5700 Columbia Pike
Falls Church, VA 22041
CUISINE Ethiopian, Vegetarian/Vegan
PRICE Under $12
HOURS Open for lunch daily; dinner daily
NVM AWARDS Best Restaurant 2008
Best Restaurant 2009
Best Restaurant 2010
Best Restaurant 2012
NEARBY METRO None
By Warren Rojas
Food: 6.6 Ambiance: 6.4 Service: 6.1
Meaza’s continuous service means there’s usually a welcoming face at the front door and, more often than not, hungry patrons already in the seats.
Staff continues to struggle a bit with the language barrier, a likely consequence of dealing almost exclusively with native Ethiopians (North Americans remain a distinct minority at this North African stronghold).
But though our tongues may clash, our shared penchant for spice unites us all.
Crunchy pastries piped full of peppery onions and lentils whet the appetite, but cry out for material support (some sort of sauce—hot, sweet or otherwise—would have sealed the deal).
A bubbling pot of powdered peas, onions, hot peppers and cubed beef slowly simmered in Ethiopian butter unleashes a punishing, jalapeno-fueled brew best reserved for diehard chileheads.
Minced lamb, amazingly, bests stewed tripe and coarsely chopped liver for most distinguishable protein in a berbere-spiked meat medley.(November 2009)
By Warren Rojas
Food: 7 Ambiance: 6.6 Service: 6.9
“You ever tried Ethiopian food?” Meaza general manager Eshetwa Gebreysus asks when she finds me studying the menu perhaps a little too intently.
A sheepish nod later, Gebreysus swings boldly into action—extracting my likes and dislikes with surgical precision before constructing a pain-free introduction to her native cuisine.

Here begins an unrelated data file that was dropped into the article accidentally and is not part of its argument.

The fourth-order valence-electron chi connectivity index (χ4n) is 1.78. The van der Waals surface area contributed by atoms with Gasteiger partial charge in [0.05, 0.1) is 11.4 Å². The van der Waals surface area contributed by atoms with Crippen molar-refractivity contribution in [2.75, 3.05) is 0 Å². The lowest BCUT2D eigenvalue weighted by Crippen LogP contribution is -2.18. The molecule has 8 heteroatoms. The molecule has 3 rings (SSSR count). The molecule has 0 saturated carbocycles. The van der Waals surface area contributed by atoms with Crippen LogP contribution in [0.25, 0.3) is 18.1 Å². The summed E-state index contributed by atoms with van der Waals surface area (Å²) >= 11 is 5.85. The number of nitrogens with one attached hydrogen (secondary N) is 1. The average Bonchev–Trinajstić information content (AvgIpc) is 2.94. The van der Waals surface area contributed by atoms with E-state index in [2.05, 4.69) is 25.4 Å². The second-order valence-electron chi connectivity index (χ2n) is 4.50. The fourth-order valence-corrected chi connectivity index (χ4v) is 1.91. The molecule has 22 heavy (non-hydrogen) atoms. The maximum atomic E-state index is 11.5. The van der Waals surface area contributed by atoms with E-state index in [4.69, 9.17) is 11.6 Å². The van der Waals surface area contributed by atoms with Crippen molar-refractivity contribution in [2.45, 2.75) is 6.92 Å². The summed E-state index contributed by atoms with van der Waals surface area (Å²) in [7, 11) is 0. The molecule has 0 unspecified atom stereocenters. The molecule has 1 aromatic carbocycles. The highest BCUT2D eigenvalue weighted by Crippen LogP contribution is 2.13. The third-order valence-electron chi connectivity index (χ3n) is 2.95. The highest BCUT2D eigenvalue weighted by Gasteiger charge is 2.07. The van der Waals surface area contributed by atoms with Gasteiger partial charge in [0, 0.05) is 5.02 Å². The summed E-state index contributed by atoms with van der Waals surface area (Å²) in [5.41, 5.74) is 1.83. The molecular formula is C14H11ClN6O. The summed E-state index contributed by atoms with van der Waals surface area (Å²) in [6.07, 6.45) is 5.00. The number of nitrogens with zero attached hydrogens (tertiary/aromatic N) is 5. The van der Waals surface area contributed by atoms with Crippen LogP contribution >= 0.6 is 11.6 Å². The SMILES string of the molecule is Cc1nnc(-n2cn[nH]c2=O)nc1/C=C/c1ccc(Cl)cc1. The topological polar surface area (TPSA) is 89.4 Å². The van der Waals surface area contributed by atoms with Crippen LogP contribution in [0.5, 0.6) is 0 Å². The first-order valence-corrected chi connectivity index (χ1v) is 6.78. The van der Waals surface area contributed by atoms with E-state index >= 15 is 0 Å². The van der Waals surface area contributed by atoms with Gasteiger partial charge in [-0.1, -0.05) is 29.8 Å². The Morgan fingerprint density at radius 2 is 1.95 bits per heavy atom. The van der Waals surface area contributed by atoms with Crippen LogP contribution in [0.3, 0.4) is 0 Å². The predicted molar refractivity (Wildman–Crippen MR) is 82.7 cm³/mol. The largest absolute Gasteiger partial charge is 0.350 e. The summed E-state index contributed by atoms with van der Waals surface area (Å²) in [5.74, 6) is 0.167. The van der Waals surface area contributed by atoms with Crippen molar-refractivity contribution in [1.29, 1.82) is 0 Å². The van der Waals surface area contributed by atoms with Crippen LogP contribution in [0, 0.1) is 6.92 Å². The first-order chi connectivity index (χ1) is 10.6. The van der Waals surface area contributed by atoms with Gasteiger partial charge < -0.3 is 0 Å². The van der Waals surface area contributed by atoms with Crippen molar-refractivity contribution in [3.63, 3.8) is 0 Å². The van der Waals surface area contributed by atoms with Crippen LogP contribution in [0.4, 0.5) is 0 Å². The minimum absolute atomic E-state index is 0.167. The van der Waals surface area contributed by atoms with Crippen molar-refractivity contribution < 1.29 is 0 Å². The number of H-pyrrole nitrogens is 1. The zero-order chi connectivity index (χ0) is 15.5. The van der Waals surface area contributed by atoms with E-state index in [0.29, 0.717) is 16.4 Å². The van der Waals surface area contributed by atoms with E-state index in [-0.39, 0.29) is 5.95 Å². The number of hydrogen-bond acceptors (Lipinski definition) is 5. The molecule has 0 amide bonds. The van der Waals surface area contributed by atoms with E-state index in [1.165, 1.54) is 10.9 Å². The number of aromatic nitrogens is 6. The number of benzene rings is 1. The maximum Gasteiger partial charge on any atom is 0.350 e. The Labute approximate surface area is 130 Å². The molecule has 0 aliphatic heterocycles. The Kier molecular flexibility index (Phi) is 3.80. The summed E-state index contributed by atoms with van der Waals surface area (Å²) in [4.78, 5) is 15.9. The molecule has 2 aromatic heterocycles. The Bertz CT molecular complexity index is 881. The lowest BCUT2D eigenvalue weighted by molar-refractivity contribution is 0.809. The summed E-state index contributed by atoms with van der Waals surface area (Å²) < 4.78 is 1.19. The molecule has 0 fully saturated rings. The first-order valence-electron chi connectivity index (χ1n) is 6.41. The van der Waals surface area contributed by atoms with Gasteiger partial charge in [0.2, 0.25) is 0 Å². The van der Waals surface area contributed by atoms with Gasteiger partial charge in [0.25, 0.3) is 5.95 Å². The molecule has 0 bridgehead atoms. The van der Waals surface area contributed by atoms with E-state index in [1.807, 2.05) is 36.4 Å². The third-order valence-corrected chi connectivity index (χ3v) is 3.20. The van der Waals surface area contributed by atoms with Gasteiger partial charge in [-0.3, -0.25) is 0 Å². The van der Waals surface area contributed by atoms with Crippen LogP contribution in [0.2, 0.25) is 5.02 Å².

She swings back by before the first dish arrives to drop off a sample of creamy lentils stirred with awaze (potent Ethiopian hot sauce) to further my “education” of Meaza’s Ethopian cuisine.
Wild thing, I think I love you.
Weighty strips of golden beef tripe are simmered down to fork-winding pliancy alongside tomatoes, onions and carrots (excellent residual sweetness) in an aromatic white wine brew.
Bone-in lamb nuggets steeped in garlic, turmeric and butter transmit requisite blasts of heat (riveting) even through the protective shield of spongiform injera.
The spice assault is quickly quelled by lemon-like custard baked into a cookie-like crust, all topped with chopped almonds and powdered sugar—a palate-cooling closer regarded affectionately as “grandma cake.”(November 2008)
By Warren Rojas
Food: 7.0 Ambiance: 6.7 Service: 5.8
Granted, raw beef and exotic spices may not be for everyone. But those who treasure the allure of warm dough, chilled meats and fiery sauces never need fear walking away from Meaza unsatisfied.
Injera queen Meaza Zemedu decided to consolidate her local power base—until recently, she had been supplying many local Ethiopian restaurants with their porous, utilitarian bread—by opening her eponymous cafe and market.
Inside, sand-colored walls and plaid-upholstered chairs suggest calm, while detailed portraits of revered Ethiopian leaders cast on stretched animal skins are equally patriotic and provocative.
The menu features mostly beef and lamb preparations, with a few safety dishes (spaghetti, mixed proteins and rice) thrown in for good measure.
Fit-fit (diced tenderloin) is sauteed with hot peppers, tomatoes, onions and torn injera, until everything is coated in fiery berbere paste. Doro wot yields more adrenaline-producing fare—“This is really, really good,” one guest sputtered as I watched beads of sweat collect across his brow—tempered by stewed chicken legs and preserved eggs (potent stuff).